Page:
Therefore, a person who uses a credit card to purchase a gun safe, a trolling motor and binoculars from a sporting goods store over several weeks or months, as well as any ammunition they might need, will make all of these purchases under the same proposed MCC used for gun sales. If anti-Second Amendment extremists get their way, these purchases could then prompt a credit-card company to report the sales to the authorities. Next, a police officer, or an agent from the Bureau of Alcohol, Tobacco, Firearms and Explosives (ATF), might show up at a citizen’s home to find out why they’ve been buying so much stuff from their local “gun store.”

Even if there were some way to ensure only firearm-related purchases are investigated, it would be invasive, and would likely be a waste of government resources, as the vast majority of gun sales are to law-abiding citizens; for example, Americans bought about 19 million guns from federally licensed firearms dealers in 2021. Are authorities going to pester all of these millions of citizens or, perhaps, are they just going to target the ones who bought semi-automatic rifles?

Americans own over 24 million of the semi-automatic rifles that some falsely categorize as “assault weapons.” But, truth be told, most armed criminals use semi-automatic handguns (as do a majority of citizens who buy guns for self-defense), so will the authorities then try to investigate all the people who bought these firearms? Remember, they still will not know what, specifically, was purchased; also, as most criminals use stolen guns or guns purchased on the black market, even if law-enforcement officials had the resources to follow up on all of the sales from stores that sell firearms, they still would not be targeting the problem. But this is fine with gun-control groups, because they want it to be more expensive and difficult for citizens to use their Second Amendment rights.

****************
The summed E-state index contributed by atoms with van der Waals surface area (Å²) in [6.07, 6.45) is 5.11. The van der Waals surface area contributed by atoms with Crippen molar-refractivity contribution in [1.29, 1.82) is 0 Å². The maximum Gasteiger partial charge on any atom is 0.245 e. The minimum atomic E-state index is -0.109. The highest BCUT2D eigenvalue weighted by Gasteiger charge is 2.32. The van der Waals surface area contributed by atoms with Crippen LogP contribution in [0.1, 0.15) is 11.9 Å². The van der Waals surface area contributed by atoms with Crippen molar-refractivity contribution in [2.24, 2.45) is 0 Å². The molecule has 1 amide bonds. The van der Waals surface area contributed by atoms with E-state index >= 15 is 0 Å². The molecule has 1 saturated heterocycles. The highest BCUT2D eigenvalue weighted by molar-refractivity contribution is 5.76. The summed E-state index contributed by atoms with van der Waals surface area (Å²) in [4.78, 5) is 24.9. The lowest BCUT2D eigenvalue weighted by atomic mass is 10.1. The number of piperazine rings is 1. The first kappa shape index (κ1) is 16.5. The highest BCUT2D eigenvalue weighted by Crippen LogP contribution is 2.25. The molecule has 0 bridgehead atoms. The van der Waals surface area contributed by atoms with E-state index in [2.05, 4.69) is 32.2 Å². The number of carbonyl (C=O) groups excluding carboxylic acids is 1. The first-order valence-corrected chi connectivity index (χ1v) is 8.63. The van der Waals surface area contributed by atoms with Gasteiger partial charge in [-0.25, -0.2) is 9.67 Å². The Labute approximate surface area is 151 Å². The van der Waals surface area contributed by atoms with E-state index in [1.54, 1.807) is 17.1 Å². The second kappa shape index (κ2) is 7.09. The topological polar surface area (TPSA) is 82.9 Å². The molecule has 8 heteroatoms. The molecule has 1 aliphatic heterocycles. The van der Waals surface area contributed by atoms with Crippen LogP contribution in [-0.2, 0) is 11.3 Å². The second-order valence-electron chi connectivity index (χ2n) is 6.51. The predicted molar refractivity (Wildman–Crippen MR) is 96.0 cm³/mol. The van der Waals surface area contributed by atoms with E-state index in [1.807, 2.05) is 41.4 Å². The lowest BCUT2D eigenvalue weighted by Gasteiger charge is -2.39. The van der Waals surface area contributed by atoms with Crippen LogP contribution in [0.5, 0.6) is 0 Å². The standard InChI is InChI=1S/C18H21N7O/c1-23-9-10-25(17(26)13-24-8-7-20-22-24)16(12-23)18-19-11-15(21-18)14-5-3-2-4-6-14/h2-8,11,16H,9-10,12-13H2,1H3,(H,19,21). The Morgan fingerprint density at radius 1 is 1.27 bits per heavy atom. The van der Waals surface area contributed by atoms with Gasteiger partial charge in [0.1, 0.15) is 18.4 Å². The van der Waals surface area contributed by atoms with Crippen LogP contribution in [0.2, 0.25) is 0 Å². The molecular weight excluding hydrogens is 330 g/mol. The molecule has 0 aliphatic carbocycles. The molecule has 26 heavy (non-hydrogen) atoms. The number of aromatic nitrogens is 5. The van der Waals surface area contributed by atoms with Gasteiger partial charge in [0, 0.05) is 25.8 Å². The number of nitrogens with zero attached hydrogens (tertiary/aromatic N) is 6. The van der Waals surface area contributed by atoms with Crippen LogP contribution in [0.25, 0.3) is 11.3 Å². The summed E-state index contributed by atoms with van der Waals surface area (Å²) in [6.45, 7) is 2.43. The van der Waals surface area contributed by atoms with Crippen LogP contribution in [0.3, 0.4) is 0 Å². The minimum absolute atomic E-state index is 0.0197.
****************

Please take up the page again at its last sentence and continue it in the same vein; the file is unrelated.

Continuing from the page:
Of course, a citizen would not have to tell an investigating officer anything—we still have Fifth Amendment rights. Gun-store purchases, however, could be used by the authorities to convince a judge to sign a warrant to search a gun-owner’s home. A credit-card company, or a bank, could also use this information—it presents them with potential risk from lawsuits if they don’t act—to cancel a gun owner’s credit card or deny future sales. So, once again, we’d have law-abiding citizens paying the price for criminal activity that has nothing to do with them.

Indeed, as financial institutions have acted before—and many still do—to prohibit or otherwise impact the financial services that firearms manufacturers and stores need, this proposed code could be used as another way by activist institutions to punish this “politically incorrect” but quite lawful segment of the American marketplace.

All of this potential trouble for gun owners has gun-control zealots excited.

“This approval is an important step towards improving coordination with law enforcement and preventing gun violence,” said Sen. Elizabeth Warren (D-Mass.).

“I urge credit-card companies to take the next step and flag suspicious transactions on gun and ammunition sales, like they do for fraud and money laundering,” said New York Attorney General Letitia James (D).

What exactly might constitute these “suspicious” sales is a matter of interpretation. But proclamations like these from officials like Gov. Hochul, who has also applauded the proposal, and Attorney General James have weight in the financial sector, as a lot of big banks and credit-card companies are based in New York and so fall under these officials’ jurisdiction.

“Fortunately,” reported NRA-ILA, “the ISO codes are not mandatory for payment processors to adopt. Pro-gun representatives and senators are already working to ask the major payment processors if and how they intend to implement the new code. NRA-ILA is also working on several ways to prevent or reduce implementation of the new MCC.”

In sum, at best, this is an attempt to harass gun owners and treat them like criminals; at worst, this new code, if actually put into use, could be used to make it difficult for gun dealers to stay in business while creating lists of who is buying things at gun stores in America.